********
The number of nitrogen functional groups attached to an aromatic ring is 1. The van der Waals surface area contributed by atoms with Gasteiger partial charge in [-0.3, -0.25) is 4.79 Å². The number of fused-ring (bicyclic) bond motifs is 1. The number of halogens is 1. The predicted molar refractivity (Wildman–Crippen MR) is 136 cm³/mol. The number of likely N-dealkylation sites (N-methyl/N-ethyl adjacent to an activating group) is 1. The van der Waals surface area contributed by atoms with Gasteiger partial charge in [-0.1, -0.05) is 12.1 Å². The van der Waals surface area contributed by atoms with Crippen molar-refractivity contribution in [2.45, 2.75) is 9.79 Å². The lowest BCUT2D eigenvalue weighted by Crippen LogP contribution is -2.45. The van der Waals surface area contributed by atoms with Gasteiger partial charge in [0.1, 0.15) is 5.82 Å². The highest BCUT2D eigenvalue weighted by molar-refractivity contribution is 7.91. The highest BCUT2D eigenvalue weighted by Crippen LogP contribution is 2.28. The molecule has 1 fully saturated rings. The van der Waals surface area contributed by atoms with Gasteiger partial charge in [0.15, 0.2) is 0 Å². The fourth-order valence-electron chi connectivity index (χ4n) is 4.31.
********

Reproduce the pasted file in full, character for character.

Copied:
The number of nitrogen functional groups attached to an aromatic ring is 1. The van der Waals surface area contributed by atoms with Gasteiger partial charge in [-0.3, -0.25) is 4.79 Å². The number of fused-ring (bicyclic) bond motifs is 1. The number of halogens is 1. The predicted molar refractivity (Wildman–Crippen MR) is 136 cm³/mol. The number of likely N-dealkylation sites (N-methyl/N-ethyl adjacent to an activating group) is 1. The van der Waals surface area contributed by atoms with Gasteiger partial charge in [-0.1, -0.05) is 12.1 Å². The van der Waals surface area contributed by atoms with Crippen molar-refractivity contribution in [2.45, 2.75) is 9.79 Å². The lowest BCUT2D eigenvalue weighted by Crippen LogP contribution is -2.45. The van der Waals surface area contributed by atoms with Gasteiger partial charge in [0.1, 0.15) is 5.82 Å². The highest BCUT2D eigenvalue weighted by molar-refractivity contribution is 7.91. The highest BCUT2D eigenvalue weighted by Crippen LogP contribution is 2.28. The molecule has 1 fully saturated rings. The van der Waals surface area contributed by atoms with Gasteiger partial charge in [0.15, 0.2) is 0 Å². The fourth-order valence-electron chi connectivity index (χ4n) is 4.31.